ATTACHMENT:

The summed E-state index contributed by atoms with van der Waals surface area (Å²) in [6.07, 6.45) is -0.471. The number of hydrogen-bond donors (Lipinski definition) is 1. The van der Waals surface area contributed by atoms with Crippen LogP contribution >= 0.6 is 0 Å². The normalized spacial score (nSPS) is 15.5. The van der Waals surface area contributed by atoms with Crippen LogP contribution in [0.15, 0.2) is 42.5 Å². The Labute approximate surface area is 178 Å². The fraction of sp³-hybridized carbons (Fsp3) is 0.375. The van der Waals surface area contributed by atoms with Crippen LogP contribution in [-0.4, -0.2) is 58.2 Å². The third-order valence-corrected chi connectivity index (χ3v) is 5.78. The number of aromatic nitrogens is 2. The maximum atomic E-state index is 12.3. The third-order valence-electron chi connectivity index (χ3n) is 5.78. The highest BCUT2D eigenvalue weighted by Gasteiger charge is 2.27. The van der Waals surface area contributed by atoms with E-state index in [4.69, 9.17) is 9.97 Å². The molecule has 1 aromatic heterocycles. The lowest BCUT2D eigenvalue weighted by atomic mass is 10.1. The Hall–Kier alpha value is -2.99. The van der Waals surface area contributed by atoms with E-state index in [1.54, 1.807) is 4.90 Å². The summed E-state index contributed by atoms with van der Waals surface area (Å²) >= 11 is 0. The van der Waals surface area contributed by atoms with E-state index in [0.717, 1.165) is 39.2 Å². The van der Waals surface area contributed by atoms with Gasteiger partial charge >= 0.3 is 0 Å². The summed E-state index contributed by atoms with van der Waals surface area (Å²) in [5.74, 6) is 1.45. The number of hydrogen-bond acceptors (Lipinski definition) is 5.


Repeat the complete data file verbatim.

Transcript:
The summed E-state index contributed by atoms with van der Waals surface area (Å²) in [6.07, 6.45) is -0.471. The number of hydrogen-bond donors (Lipinski definition) is 1. The van der Waals surface area contributed by atoms with Crippen LogP contribution >= 0.6 is 0 Å². The normalized spacial score (nSPS) is 15.5. The van der Waals surface area contributed by atoms with Crippen LogP contribution in [0.15, 0.2) is 42.5 Å². The Labute approximate surface area is 178 Å². The fraction of sp³-hybridized carbons (Fsp3) is 0.375. The van der Waals surface area contributed by atoms with Crippen LogP contribution in [-0.4, -0.2) is 58.2 Å². The third-order valence-corrected chi connectivity index (χ3v) is 5.78. The number of aromatic nitrogens is 2. The maximum atomic E-state index is 12.3. The third-order valence-electron chi connectivity index (χ3n) is 5.78. The highest BCUT2D eigenvalue weighted by Gasteiger charge is 2.27. The van der Waals surface area contributed by atoms with E-state index in [4.69, 9.17) is 9.97 Å². The molecule has 1 aromatic heterocycles. The lowest BCUT2D eigenvalue weighted by atomic mass is 10.1. The Hall–Kier alpha value is -2.99. The van der Waals surface area contributed by atoms with E-state index in [1.54, 1.807) is 4.90 Å². The summed E-state index contributed by atoms with van der Waals surface area (Å²) >= 11 is 0. The van der Waals surface area contributed by atoms with E-state index in [0.717, 1.165) is 39.2 Å². The van der Waals surface area contributed by atoms with Gasteiger partial charge >= 0.3 is 0 Å². The summed E-state index contributed by atoms with van der Waals surface area (Å²) in [5.74, 6) is 1.45. The number of hydrogen-bond acceptors (Lipinski definition) is 5.